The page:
Concerta made our son exactly like this, and that was a no for us due to all the irritability and anger.

On day two of concerta lowest dose my 14 yo daughter called me from school and asked to be picked up. She said it made her “angry”.Ultimately not one of the Stimulant molecules or dosages were helpful, in fact they made her impulsivity and over - reactivity worse.

Thankfully we found life changing results with Guanfacine extended release. She takes 1mg in the late afternoon and does very well with that. Higher dosing made her moodiness return. Also, a BIG note here that we deduced was…. the week before her period, we raise her dose to 2mg for 3 or 4 days and it works like a charm.

Lots of trial and error to get where we are now but I’m not sure where she would be right now had we not kept persisting to find her some relief.

I was listening to a podcast the other day with Dr. William Dodson and he remarked that the Guanfacine is very helpful for hyperarousal (inner restlessness and irritability) as well as rejection sensitivity.

I’m always happy to share our experience with Guanfacine bc it really has been a game changer for my daughter.

Best of luck!

Dose is too high. Start lower.

Does she have these outbursts only in the mornings and then about the time when medication starts to get out of the system at about 4pm? Is she happy and concentrating well at school now since she has been started on stimulants?You need to observe for longer but in my son’s case he was suffering from a ‘rebound effect’ too much and eventually after 8 months on methylphenidate (Concerta is a brand name of methylphenidate) we discussed with my son’s psychiatrist and changed to nonstimulant- atomoxetine.

Psychiatrist suggested that if we want to carry on on stimulants then maybe even longer acting one would work better, but all stimulants eventually towards the end of the day have to get out of the system and then a child is able to sleep. So really in my son’s case, and he’s only just 9, we felt we don’t want to jeopardise his good night sleep and good sleep routine. So for now we agreed with the psychiatrist to switch him to non stimulants.

The trouble is there is no perfect ADHD medication.

Nonstimulants aren’t as effective at making a person able to focus. He has been on atomoxetine for a few weeks now and he seems more real, no angry outburst, and he’s more happy but he’s not concentrating as well as on stimulants.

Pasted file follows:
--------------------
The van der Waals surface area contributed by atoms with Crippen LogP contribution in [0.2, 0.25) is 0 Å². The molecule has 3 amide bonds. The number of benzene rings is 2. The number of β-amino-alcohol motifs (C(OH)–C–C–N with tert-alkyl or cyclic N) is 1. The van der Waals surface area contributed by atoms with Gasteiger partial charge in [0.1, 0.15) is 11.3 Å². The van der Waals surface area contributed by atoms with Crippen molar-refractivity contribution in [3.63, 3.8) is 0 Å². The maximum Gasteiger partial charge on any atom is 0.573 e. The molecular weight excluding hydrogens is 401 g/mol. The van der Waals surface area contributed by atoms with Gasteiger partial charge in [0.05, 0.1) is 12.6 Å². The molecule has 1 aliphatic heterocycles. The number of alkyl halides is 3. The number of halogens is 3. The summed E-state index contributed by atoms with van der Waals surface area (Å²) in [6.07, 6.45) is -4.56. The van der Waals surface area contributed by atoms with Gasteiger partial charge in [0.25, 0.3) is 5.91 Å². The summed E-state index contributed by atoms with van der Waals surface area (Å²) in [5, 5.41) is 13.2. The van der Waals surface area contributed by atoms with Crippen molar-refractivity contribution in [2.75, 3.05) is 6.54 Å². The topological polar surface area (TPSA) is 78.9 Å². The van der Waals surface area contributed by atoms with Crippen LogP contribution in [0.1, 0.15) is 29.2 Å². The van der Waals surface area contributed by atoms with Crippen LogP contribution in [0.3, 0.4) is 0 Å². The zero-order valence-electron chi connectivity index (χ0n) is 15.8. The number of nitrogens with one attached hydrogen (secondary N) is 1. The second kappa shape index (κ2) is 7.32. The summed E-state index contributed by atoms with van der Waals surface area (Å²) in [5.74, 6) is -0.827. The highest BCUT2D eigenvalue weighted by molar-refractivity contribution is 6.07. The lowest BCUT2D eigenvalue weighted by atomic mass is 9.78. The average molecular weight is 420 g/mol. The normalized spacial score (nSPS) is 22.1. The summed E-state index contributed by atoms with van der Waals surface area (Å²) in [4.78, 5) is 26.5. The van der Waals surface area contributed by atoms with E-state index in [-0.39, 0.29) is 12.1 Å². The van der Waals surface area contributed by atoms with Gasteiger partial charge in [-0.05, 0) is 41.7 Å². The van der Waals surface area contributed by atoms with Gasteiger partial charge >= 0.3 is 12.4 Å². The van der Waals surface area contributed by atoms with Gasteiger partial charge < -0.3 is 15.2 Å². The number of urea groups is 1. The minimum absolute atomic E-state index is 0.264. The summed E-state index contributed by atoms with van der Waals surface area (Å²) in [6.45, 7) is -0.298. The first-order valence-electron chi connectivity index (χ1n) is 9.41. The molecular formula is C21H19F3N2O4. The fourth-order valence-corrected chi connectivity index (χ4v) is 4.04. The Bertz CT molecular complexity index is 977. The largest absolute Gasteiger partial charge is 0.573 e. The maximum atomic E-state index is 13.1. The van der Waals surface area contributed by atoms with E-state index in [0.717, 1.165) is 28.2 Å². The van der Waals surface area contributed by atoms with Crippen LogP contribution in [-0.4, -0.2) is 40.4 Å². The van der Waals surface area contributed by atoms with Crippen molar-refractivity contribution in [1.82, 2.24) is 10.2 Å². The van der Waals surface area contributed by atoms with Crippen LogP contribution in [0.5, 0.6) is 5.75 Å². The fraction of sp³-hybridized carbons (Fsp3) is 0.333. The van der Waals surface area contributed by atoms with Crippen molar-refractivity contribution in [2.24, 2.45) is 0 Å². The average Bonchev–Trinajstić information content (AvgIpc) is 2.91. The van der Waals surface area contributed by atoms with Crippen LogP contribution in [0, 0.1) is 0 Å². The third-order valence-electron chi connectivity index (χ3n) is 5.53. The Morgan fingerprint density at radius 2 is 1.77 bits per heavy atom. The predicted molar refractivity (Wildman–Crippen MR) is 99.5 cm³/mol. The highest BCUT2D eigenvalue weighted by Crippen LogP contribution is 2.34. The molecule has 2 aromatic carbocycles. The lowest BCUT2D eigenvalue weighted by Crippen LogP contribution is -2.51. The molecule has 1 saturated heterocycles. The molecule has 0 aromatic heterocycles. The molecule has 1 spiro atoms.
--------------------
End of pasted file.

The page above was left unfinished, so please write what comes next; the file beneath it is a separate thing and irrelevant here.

I think he has only just started his journey of finding the right medication. I hope that in the future there will be better meds for ADHD- without side effects and better at targeting all the symptoms.

For your daughter, just like other people commented, I would explore if maybe the dose is too high or too low, maybe she was started on too high instead of very slowly going up the dose. Does she eat well whilst on stimulant? Does she sleep well? This can all affect how she feels in herself.

When my son was starting methylphenidate, titrating took 6 weeks- he was started on 10mg and then slowly upped to the optimal dose of 30mg.

On atomoxetine he was started on 10mg for 2 weeks and now on 18mg. For his weight it seems he can be on more so next month during the check up with the psychiatrist I will ask if upping the dose would make medication work better.

As already mentioned here, more is not always better. In fact more can make things worse.

Medication has different effect on different people, and yes, I think there are some sophisticated tests to check genes and what would work, genetical tests can tell how a person metabolises the drug. But in Europe that’s not really widely available so we just do it as a trial, starting meds very slowly and building up very slowly to be sure that there are no severe adverse effects.

Hope you find a medication that agrees with your daughter.

With most medications, and we've tried a lot, I don't see that being on it for a couple of weeks makes a big difference. If they are angry after a few days it's usually not going to get better.I would contact the doctor and let him know what's going on. There are too many medications out there to put up with one that's causing problems. Good luck